Spread The Word
Educate your Neighbors. Host a talk at the library or local coffee shop on the vital importance of wetlands, grasslands, and forest ecosystems. Work with local schools. Incorporate lessons relating to organic gardening, urban forestry, wetlands, green infrastructure, and healthy soils. Improve children’s wellbeing.
Cool Your Communities, Protect All Creatures (Including Us!)
Support and participate in community-driven programs for green initiatives. Work with your community to increase urban trees and vegetation to create an expanded urban tree cover, which is vital for cooling cities, managing water, improving air quality, and decreasing stress. And did you know asphalt heats up faster than bare ground? Depaving has a number of benefits including…
Water Is Life
Keep water on your property. Install rain barrels, rain gardens, and gray water systems.
How to Help Your Soils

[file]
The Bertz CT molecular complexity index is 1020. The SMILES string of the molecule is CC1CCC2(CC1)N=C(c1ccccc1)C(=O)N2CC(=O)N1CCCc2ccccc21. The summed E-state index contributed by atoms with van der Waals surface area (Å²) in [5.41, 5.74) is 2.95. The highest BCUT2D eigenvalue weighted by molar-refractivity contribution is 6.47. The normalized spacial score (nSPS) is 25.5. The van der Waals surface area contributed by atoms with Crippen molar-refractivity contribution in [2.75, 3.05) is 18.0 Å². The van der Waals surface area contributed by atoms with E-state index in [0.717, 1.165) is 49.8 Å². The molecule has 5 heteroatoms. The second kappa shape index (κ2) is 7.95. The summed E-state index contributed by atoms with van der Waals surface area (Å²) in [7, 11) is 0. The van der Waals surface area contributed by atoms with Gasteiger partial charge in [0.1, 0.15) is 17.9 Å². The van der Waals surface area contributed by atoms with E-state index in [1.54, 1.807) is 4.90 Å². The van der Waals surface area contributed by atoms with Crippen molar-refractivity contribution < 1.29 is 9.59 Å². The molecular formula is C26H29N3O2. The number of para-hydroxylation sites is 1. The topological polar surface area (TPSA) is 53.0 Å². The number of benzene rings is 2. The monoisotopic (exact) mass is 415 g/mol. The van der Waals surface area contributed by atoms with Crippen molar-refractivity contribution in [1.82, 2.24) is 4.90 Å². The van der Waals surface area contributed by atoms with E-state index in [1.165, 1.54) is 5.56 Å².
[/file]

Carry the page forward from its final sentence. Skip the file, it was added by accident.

Build soil health by using soil amendments, such as high-quality biochar, compost, and compost tea. Biochar, for example, improves water and nutrient retention, plant growth, and can store carbon underground for centuries. Composting feeds soil life by recycling nutrients for essential biodiverse microbial life. The Earth has been doing this for millions of years, our efforts…
Revive Dead and Dying Lawns
Collective de-lawning. Most lawns are difficult to manage and do not allow for adequate water infiltration and carbon sequestration. Replacing turf grass with native grasses and plants would reduce the need for fertilizers and bring back critical functions of the soil.
No Bare Soils – Ever!
Keep soils covered with plants – don’t let your soils go bare! Plant multi-species cover crops and native plants, including plants that attract pollinators or provide habitat for beneficial insects. This allows for cooling and also helps in carbon sequestration.
Bring Life To Your Neighborhood
Green your Infrastructure. Transform your roof or balcony into a “green roof.” Lobby your town to support green roofs on new construction. Utilize green infrastructure to collect and infiltrate stormwater into the soils. Your neighborhood will soon be very cool!